|The course uses content-specific tools and software appropriately.||Fully Met|
|The course is designed to meet internationally recognized interoperability standards.||Partially Met||Not sure of all the internationally standards that are needed to be met.|
|Copyright and licensing status, including permission to share where applicable, is clearly stated and easily found.||Fully Met||To the best of my knowledge.|
|Course materials and activities are designed to provide appropriate access to all students. The course, developed with universal design principles in mind, conforms to the U.S. Section 504 and Section 508 provisions for electronic and information technology as well as the W3C’s Web Content Accessibility guidelines (WCAg 2.0).||Fully Met|
|Student information remains confidential, as required by the Family Educational Rights and Privacy Act (FERPA).||Fully Met|
|Accessing Course Effectiveness||Rating||Comments|
|The course provider uses multiple ways of assessing course effectiveness.||Fully Met|
|The course is evaluated using a continuous improvement cycle for effectiveness and the findings used as a basis for improvement.||Fully Met|
|The course is updated periodically to ensure that the content is current.||Fully Met|
|Course instructors, whether faceto-face or virtual, are certificated and “highly qualified.” The online course teacher possesses a teaching credential from a state-licensing agency and is “highly qualified” as defined under ESEA.||Fully Met|
|Instructor and Student Support||Rating||Comments|
|Professional development about the online course delivery system is offered by the provider to assure effective use of the courseware and various instructional media available.||Fully Met|
|The course provider offers technical support and course management assistance to students, the course instructor, and the school coordinator.||Fully Met|
|Course instructors, whether face-to-face or virtual, have been provided professional development in the behavioral, social, and when necessary, emotional, aspects of the learning environment.||Fully Met|
|Course instructors, whether face-to-face or virtual, receive instructor professional development, which includes the support and use of a variety of communication modes to stimulate student engagement online.||Fully Met|
|The provider assures that course instructors, whether face-to-face or virtual, are provided support, as needed, to ensure their effectiveness and success in meeting the needs of online students.||Fully Met|
|Students are offered an orientation for taking an online course before starting the coursework.||Fully Met|
|Academic Content Standards and Assessments||Rating||Comments|
|The goals and objectives clearly state what the participants will know or be able to do at the end of the course. The goals and objectives are measurable in multiple ways.||Fully Met|
|The course content and assignments are aligned with the state’s content standards, Common Core curriculum, or other accepted content standards set for Advanced Placement® courses, technology, computer science, or other courses whose content is not included in the state standards.||Fully Met|
|The course content and assignments are of sufficient rigor, depth and breadth to teach the standards being addressed.||Fully Met|
|Information literacy and communication skills are incorporated and taught as an integral part of the curriculum.||Fully Met|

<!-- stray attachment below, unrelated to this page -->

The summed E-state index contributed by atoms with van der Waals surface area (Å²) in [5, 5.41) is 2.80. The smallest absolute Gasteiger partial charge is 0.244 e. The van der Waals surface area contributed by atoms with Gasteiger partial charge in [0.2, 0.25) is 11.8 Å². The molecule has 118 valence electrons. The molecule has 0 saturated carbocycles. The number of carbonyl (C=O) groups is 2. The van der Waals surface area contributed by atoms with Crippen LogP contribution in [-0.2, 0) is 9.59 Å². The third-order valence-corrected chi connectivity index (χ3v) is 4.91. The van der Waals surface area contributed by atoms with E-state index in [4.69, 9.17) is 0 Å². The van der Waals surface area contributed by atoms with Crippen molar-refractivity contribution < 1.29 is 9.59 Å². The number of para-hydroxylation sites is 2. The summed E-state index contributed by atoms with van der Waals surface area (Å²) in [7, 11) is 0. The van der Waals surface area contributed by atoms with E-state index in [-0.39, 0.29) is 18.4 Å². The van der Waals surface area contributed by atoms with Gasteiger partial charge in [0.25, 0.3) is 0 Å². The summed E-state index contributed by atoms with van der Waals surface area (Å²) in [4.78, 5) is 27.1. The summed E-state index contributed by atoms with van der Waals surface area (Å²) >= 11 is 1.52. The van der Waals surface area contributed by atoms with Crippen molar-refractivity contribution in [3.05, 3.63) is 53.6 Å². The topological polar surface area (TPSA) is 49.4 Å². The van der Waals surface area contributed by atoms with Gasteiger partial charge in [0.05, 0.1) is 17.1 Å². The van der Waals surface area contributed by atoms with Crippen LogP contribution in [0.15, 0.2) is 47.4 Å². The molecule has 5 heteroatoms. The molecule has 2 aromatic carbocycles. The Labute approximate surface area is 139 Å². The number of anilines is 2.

|Multiple learning resources and materials to increase student success are available to students before the course begins.||Fully Met|
|Course Overview and Introduction||Rating||Comments|
|Clear, complete course overview and syllabus are included in the course.||Fully Met|
|Course requirements are consistent with course goals, are representative of the scope of the course and are clearly stated.||Fully Met|
|Information is provided to students, parents and mentors on how to communicate with the online instructor and course provider.||Fully Met|
|Legal and Acceptable Use Policies||Rating||Comments|
|The course reflects multi-cultural education, and the content is accurate, current and free of bias or advertising.||Fully Met|
|Expectations for academic integrity, use of copyrighted materials, plagiarism and netiquette (Internet etiquette) regarding lesson activities, discussions, and e-mail communications are clearly stated.||Fully Met|
|Privacy policies are clearly stated.||Partially Met||Additional Details needed|
|Online instructor resources and notes are included.||Fully Met||Resources are avaliable outside the online course.|
|Assessment and assignment answers and explanations are included.||Fully Met||Feedback to students on all assignments are given. Hard copies avaliable outside the online course.|
Review Conducted By : Davison Community Schools
Date of Review : 10/24/2014
Unit 1 – The Nature of Physical Science
Unit 2 – Motion
Unit 3 – Forces
Unit 4/5 – Energy & Work
Unit 6 – Thermal Energy
Unit 7 – Electricity
Unit 10/11 – Waves & Sound
Unit 12, 13, & 14 – Electromagnetic Waves, Light, Mirrors, & Lenses
|Term Type||Enrollment Opens||Enrollment Ends||Random Draw Date||Enrollment Drop Date||Course Starts||Course Ends||# of Seats||Course Fee||Potential Additional Costs|
|Drop Policy||Completion Policy||Term Type||Enrollment Opens||Enrollment Ends|
|Courses must be dropped by the drop date for the course. Students dropping the course after the drop date will be charged the full fee for the course.||Course must be completed by the course end date.||Semester||08/19/2019||09/09/2019|
|Courses must be dropped by the drop date for the course. Students dropping the course after the drop date will be charged the full fee for the course.||Course must be completed by the course end date.||Semester||01/21/2020||02/10/2020|
This course is designed as a semester course/18 weeks. Students must be able to spend 1 or more hours per day in the course to be successful. Instructors are expected to contact students and provide feedback multiple times per unit.
|School Year||Enrollment Count||Pass Count||Completion Rate||Notes|
Working computer/tablet and a reliable internet connection